Facebook post on urgency of picking next PM was to push 4th Gen leaders to respond: ESM Goh

Emeritus Senior Minister Goh Chok Tong, on a Facebook post, highlighted the "urgent challenge" of choosing Singapore's next leader and said he hoped the current cohort would do so in six to nine months.
Emeritus Senior Minister Goh Chok Tong, on a Facebook post, highlighted the "urgent challenge" of choosing Singapore's next leader and said he hoped the current cohort would do so in six to nine months.PHOTO: ST FILE

SINGAPORE - Emeritus Senior Minister Goh Chok Tong said his Facebook post last week on the urgency of picking Singapore's next Prime Minister was made "on purpose to elicit a response" from the country's fourth generation leadership.

"Having achieved my purpose, I'm not going to go further than that," said Mr Goh on Saturday (Jan 6), referring to a rare joint statement that 16 younger ministers from the ruling People's Action Party issued on Thursday.

The 16 office holders said they are "keenly aware that leadership succession is a pressing issue", and will pick a leader among themselves "in good time".

This came after Mr Goh's post on New Year's eve, in which he highlighted the "urgent challenge" of choosing Singapore's next leader and said he hoped the current cohort would do so in six to nine months.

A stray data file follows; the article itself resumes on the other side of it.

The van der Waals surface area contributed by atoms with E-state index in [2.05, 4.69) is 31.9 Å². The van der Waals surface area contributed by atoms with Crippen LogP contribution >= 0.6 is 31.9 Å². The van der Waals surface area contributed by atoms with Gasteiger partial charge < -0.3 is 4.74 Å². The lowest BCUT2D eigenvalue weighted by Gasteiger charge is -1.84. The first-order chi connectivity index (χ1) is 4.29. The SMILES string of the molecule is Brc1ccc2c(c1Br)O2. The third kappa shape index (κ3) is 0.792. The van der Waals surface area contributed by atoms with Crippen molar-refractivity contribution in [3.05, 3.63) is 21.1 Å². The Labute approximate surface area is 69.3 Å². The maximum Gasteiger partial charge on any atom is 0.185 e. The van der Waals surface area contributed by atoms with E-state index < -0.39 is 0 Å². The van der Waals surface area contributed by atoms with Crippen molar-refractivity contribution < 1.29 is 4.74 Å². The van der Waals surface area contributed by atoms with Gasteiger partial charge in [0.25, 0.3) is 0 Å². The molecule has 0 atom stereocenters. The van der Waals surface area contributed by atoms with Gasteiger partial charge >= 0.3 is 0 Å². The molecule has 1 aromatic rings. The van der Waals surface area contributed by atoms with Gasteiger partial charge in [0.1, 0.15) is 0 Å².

Prime Minister Lee Hsien Loong can then formally designate their choice as his potential successor before the end of this year, he added.

"Whoever is chosen, the team will have to work together, bring in others, and gel to form a cohesive fourth generation Cabinet," he wrote.

Asked about the joint statement which did not specify a time frame, Mr Goh said: "It can be earlier, it can be later... I'm not going to question them on what does 'good time' mean."

"But the point is, they've responded to the call that they have to decide very quickly," he told reporters at a youth awards ceremony in his Marine Parade constituency. 

 
 
 

Mr Goh said: "Otherwise, in our nature, we normally don't want to fight for the post. And they're not fighting for the post, but they have to decide who should lead them. That's the difference in politics between us and other countries."

"(In) other countries they elbow one another," he added."But we all do not have sharp elbows to get into that senior position. So I thought I should just signal to them to better decide."

Asked why he described political succession as an urgent challenge, Mr Goh replied that the answer "is very clear".